We also explored if peripheral blood lymphocyte counts at baseline could influence the gene expression signature. Overall, there was no difference in the total white blood cell count between response groups. There were no significant differences between absolute and percentage lymphocytes across response groups (Online Supplementary Table S5). Taken together, the data suggest that good response, compared to poor response, is strongly influenced by immune processes governed largely through cytotoxic lymphocytes.
Chronic myeloid leukemia regulatory network analysis
We then asked how gene expression programs were being controlled at the transcription factor level. We inferred a CML gene regulatory network (GRN) from the ENESTnd expression data using MINER.24 The CML GRN comprises 304 transcription factors regulating 8,827 genes partitioned into 2,479 regulons (Online Supplementary Table S6). Eighty-eight genetic programs were identified and their activity status in each sample was determined using MINER.
We evaluated the CML responder status with respect to the activity of the GRN programs using the Fisher exact test. There were several programs whose activity was significantly different (P<0.05) between good and poor responders (Online Supplementary Table S7). The program whose activity was most significantly associated with good response was program Pr-9 (P=9.2x10-4). The genes of this program were regulated by interferon regulatory factors (IRF1-IRF5, IRF7 and IRF8), and were enriched for the hallmark pathways of interferon α response (adjusted P=4.9x10-34), interferon γ response (adjusted P=2.0x10-33), and immune system (Reactome; adjusted P=5.3x10-15). Moreover, these genes were significantly enriched for the experimental targets of IRF1 overexpression, consistent with the inferred regulation mechanism.
Several genetic programs were overactive in the poor responders of ENESTnd. A decision tree predictor trained on the genetic program activities of ENESTnd was predictive of poor response in both ENESTnd (AUC=0.75±0.06) and the Branford validation data set (AUC=0.70). The decision tree predictor could be further pruned to require only three genetic programs to achieve optimal performance (Online Supplementary Figure S5). These three genetic programs tended to be active in distinct subsets of patients. Thus, they may represent three alternative transcriptional pathways to therapy resistance.24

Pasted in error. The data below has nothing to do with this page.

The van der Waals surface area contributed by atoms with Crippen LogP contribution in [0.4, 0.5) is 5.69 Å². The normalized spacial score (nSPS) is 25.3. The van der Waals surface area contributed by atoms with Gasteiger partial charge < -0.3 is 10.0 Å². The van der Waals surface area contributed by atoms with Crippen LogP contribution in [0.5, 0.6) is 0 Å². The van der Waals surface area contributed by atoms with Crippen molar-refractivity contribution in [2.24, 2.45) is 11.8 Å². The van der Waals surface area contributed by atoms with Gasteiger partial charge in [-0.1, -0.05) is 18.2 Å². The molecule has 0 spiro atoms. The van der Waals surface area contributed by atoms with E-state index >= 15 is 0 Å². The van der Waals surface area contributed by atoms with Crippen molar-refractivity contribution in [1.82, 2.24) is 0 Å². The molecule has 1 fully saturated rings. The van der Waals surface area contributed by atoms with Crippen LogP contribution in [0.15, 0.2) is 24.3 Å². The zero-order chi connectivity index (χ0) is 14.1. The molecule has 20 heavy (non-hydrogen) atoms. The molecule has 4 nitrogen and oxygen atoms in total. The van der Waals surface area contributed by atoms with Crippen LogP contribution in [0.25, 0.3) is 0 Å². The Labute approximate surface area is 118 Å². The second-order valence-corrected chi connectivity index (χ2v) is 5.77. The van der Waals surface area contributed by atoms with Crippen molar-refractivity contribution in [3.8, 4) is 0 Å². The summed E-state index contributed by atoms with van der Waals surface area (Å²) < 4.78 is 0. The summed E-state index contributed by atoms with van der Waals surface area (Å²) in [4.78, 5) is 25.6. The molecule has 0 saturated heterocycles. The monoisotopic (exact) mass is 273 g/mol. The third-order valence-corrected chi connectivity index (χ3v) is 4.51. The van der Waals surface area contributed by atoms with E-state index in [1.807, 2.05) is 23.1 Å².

Tyrosine kinase inhibitor response remained associated with cytotoxic lymphocyte activity when deep molecular response was used as a clinical endpoint
In order to determine whether our results were sensitive to a later clinical endpoint, we repeated our analysis after redefining good responders as those patients who reached DMR by 5 years and poor responders as those who did not. Not surprisingly, this definition partitioned patients somewhat differently than the original response definitions applied above (Online Supplementary Table S8). Nonetheless, immune-related genes (Online Supplementary Table S9; AUC=0.76; SD=0.07; P=9.5×10-5) and pathways (Online Supplementary Table S10; AUC=0.73; SD=0.07; P=4.6×10-4) remained the strongest predictors of good response (Online Supplementary Table S11), and drug catabolism (FDR <5%) was still significantly correlated with poor response. Increased activity of B cells (P=0.04), NK cells (P=0.03), and aggregate cytotoxic lymphocytes (P=0.01) were also still significantly associated with achieving DMR (Online Supplementary Table S12). Thus, the finding of a strong immune influence on responder status is robust across at least two different definitions of clinical response.
We found that pretreatment immunologic features, including upregulation of genes related to the immune system, pathways, and immune regulatory cells such as NK cells and cytotoxic lymphocytes, were associated with good response after initiation of TKI therapy. The adaptive immune response was the most influential biological process in predicting response of the ENESTnd patients, as determined by gene-set enrichment analysis of the expression-based predictor. Further evaluation of gene networks controlled by the expression of transcription factors differentially expressed in good and poor responders also pointed to activation of interferon and immune regulatory networks in good responders. The predictive importance of immunologic features was validated in an independent data set, a remarkable finding given the small size of the validation study and the fact that patient features, treatments, and sample handling were undoubtedly not uniform across both studies.